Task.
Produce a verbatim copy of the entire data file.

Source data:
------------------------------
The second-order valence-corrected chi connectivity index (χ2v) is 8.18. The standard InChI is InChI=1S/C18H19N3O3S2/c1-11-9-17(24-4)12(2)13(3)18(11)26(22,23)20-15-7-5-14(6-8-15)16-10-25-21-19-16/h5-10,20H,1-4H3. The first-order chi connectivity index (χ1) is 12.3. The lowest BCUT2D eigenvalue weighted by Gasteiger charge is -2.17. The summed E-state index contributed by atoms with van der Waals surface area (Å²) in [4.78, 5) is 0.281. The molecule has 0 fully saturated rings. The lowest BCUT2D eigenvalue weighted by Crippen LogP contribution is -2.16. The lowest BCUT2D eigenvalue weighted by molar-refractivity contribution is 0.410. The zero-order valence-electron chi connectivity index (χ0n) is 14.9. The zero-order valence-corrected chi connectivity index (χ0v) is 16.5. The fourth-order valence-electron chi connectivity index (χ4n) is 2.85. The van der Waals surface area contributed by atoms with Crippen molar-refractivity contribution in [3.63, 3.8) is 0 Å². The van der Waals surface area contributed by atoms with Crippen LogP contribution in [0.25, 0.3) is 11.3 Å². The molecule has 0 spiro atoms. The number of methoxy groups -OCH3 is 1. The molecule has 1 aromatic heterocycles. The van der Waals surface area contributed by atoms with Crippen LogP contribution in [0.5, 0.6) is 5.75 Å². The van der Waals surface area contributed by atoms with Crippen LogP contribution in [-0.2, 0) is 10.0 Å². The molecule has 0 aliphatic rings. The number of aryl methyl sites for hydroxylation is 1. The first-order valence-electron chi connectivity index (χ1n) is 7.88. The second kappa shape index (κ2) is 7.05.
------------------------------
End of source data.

The second-order valence-corrected chi connectivity index (χ2v) is 8.18. The standard InChI is InChI=1S/C18H19N3O3S2/c1-11-9-17(24-4)12(2)13(3)18(11)26(22,23)20-15-7-5-14(6-8-15)16-10-25-21-19-16/h5-10,20H,1-4H3. The first-order chi connectivity index (χ1) is 12.3. The lowest BCUT2D eigenvalue weighted by Gasteiger charge is -2.17. The summed E-state index contributed by atoms with van der Waals surface area (Å²) in [4.78, 5) is 0.281. The molecule has 0 fully saturated rings. The lowest BCUT2D eigenvalue weighted by Crippen LogP contribution is -2.16. The lowest BCUT2D eigenvalue weighted by molar-refractivity contribution is 0.410. The zero-order valence-electron chi connectivity index (χ0n) is 14.9. The zero-order valence-corrected chi connectivity index (χ0v) is 16.5. The fourth-order valence-electron chi connectivity index (χ4n) is 2.85. The van der Waals surface area contributed by atoms with Crippen molar-refractivity contribution in [3.63, 3.8) is 0 Å². The van der Waals surface area contributed by atoms with Crippen LogP contribution in [0.25, 0.3) is 11.3 Å². The molecule has 0 spiro atoms. The number of methoxy groups -OCH3 is 1. The molecule has 1 aromatic heterocycles. The van der Waals surface area contributed by atoms with Crippen LogP contribution in [0.5, 0.6) is 5.75 Å². The van der Waals surface area contributed by atoms with Crippen LogP contribution in [-0.2, 0) is 10.0 Å². The molecule has 0 aliphatic rings. The number of aryl methyl sites for hydroxylation is 1. The first-order valence-electron chi connectivity index (χ1n) is 7.88. The second kappa shape index (κ2) is 7.05.